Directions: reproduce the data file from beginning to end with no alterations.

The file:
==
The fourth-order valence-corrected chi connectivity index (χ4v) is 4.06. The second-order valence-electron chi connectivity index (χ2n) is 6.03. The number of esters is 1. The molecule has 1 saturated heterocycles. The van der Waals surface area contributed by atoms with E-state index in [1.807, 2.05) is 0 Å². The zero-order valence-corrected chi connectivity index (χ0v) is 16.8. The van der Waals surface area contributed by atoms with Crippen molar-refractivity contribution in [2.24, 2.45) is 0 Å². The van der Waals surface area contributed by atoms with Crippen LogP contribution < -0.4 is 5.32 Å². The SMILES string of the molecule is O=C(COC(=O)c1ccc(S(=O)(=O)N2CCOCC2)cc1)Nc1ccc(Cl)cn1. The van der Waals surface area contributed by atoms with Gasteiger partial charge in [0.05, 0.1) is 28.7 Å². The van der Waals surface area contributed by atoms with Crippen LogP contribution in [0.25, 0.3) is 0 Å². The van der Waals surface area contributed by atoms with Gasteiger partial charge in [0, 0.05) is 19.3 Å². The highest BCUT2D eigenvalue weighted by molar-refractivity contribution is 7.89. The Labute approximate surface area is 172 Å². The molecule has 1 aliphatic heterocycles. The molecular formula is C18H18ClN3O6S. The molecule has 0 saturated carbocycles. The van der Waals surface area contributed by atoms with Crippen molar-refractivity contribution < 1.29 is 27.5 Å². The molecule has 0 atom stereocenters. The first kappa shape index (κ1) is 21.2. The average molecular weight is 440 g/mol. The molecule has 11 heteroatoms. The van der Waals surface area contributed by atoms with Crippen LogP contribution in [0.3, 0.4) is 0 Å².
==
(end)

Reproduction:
The fourth-order valence-corrected chi connectivity index (χ4v) is 4.06. The second-order valence-electron chi connectivity index (χ2n) is 6.03. The number of esters is 1. The molecule has 1 saturated heterocycles. The van der Waals surface area contributed by atoms with E-state index in [1.807, 2.05) is 0 Å². The zero-order valence-corrected chi connectivity index (χ0v) is 16.8. The van der Waals surface area contributed by atoms with Crippen molar-refractivity contribution in [2.24, 2.45) is 0 Å². The van der Waals surface area contributed by atoms with Crippen LogP contribution < -0.4 is 5.32 Å². The SMILES string of the molecule is O=C(COC(=O)c1ccc(S(=O)(=O)N2CCOCC2)cc1)Nc1ccc(Cl)cn1. The van der Waals surface area contributed by atoms with Gasteiger partial charge in [0.05, 0.1) is 28.7 Å². The van der Waals surface area contributed by atoms with Crippen LogP contribution in [0.25, 0.3) is 0 Å². The van der Waals surface area contributed by atoms with Gasteiger partial charge in [0, 0.05) is 19.3 Å². The highest BCUT2D eigenvalue weighted by molar-refractivity contribution is 7.89. The Labute approximate surface area is 172 Å². The molecule has 1 aliphatic heterocycles. The molecular formula is C18H18ClN3O6S. The molecule has 0 saturated carbocycles. The van der Waals surface area contributed by atoms with Crippen molar-refractivity contribution < 1.29 is 27.5 Å². The molecule has 0 atom stereocenters. The first kappa shape index (κ1) is 21.2. The average molecular weight is 440 g/mol. The molecule has 11 heteroatoms. The van der Waals surface area contributed by atoms with Crippen LogP contribution in [0.3, 0.4) is 0 Å².